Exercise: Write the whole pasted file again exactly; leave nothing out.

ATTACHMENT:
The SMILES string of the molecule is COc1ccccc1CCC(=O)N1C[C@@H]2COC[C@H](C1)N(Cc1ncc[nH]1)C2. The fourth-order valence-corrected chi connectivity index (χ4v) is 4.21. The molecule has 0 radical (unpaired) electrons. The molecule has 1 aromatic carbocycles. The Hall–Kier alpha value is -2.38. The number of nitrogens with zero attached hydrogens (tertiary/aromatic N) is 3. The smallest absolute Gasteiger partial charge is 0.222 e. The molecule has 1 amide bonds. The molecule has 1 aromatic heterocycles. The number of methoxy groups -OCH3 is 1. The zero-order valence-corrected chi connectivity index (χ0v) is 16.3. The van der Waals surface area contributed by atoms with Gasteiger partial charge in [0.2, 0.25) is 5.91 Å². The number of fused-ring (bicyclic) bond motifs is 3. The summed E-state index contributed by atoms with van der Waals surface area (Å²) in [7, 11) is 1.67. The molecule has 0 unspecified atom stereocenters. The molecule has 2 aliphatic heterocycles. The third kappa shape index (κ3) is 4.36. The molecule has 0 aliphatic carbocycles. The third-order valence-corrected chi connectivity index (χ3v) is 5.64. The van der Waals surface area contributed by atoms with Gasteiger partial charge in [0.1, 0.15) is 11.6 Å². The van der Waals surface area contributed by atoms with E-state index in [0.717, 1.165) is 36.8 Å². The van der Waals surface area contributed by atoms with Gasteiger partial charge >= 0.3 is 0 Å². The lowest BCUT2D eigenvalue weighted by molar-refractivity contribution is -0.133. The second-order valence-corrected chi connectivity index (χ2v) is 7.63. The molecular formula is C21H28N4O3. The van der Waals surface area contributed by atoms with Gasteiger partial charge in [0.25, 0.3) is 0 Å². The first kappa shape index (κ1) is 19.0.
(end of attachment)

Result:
The SMILES string of the molecule is COc1ccccc1CCC(=O)N1C[C@@H]2COC[C@H](C1)N(Cc1ncc[nH]1)C2. The fourth-order valence-corrected chi connectivity index (χ4v) is 4.21. The molecule has 0 radical (unpaired) electrons. The molecule has 1 aromatic carbocycles. The Hall–Kier alpha value is -2.38. The number of nitrogens with zero attached hydrogens (tertiary/aromatic N) is 3. The smallest absolute Gasteiger partial charge is 0.222 e. The molecule has 1 amide bonds. The molecule has 1 aromatic heterocycles. The number of methoxy groups -OCH3 is 1. The zero-order valence-corrected chi connectivity index (χ0v) is 16.3. The van der Waals surface area contributed by atoms with Gasteiger partial charge in [0.2, 0.25) is 5.91 Å². The number of fused-ring (bicyclic) bond motifs is 3. The summed E-state index contributed by atoms with van der Waals surface area (Å²) in [7, 11) is 1.67. The molecule has 0 unspecified atom stereocenters. The molecule has 2 aliphatic heterocycles. The third kappa shape index (κ3) is 4.36. The molecule has 0 aliphatic carbocycles. The third-order valence-corrected chi connectivity index (χ3v) is 5.64. The van der Waals surface area contributed by atoms with Gasteiger partial charge in [0.1, 0.15) is 11.6 Å². The van der Waals surface area contributed by atoms with E-state index in [0.717, 1.165) is 36.8 Å². The van der Waals surface area contributed by atoms with Gasteiger partial charge >= 0.3 is 0 Å². The lowest BCUT2D eigenvalue weighted by molar-refractivity contribution is -0.133. The second-order valence-corrected chi connectivity index (χ2v) is 7.63. The molecular formula is C21H28N4O3. The van der Waals surface area contributed by atoms with Gasteiger partial charge in [0.25, 0.3) is 0 Å². The first kappa shape index (κ1) is 19.0.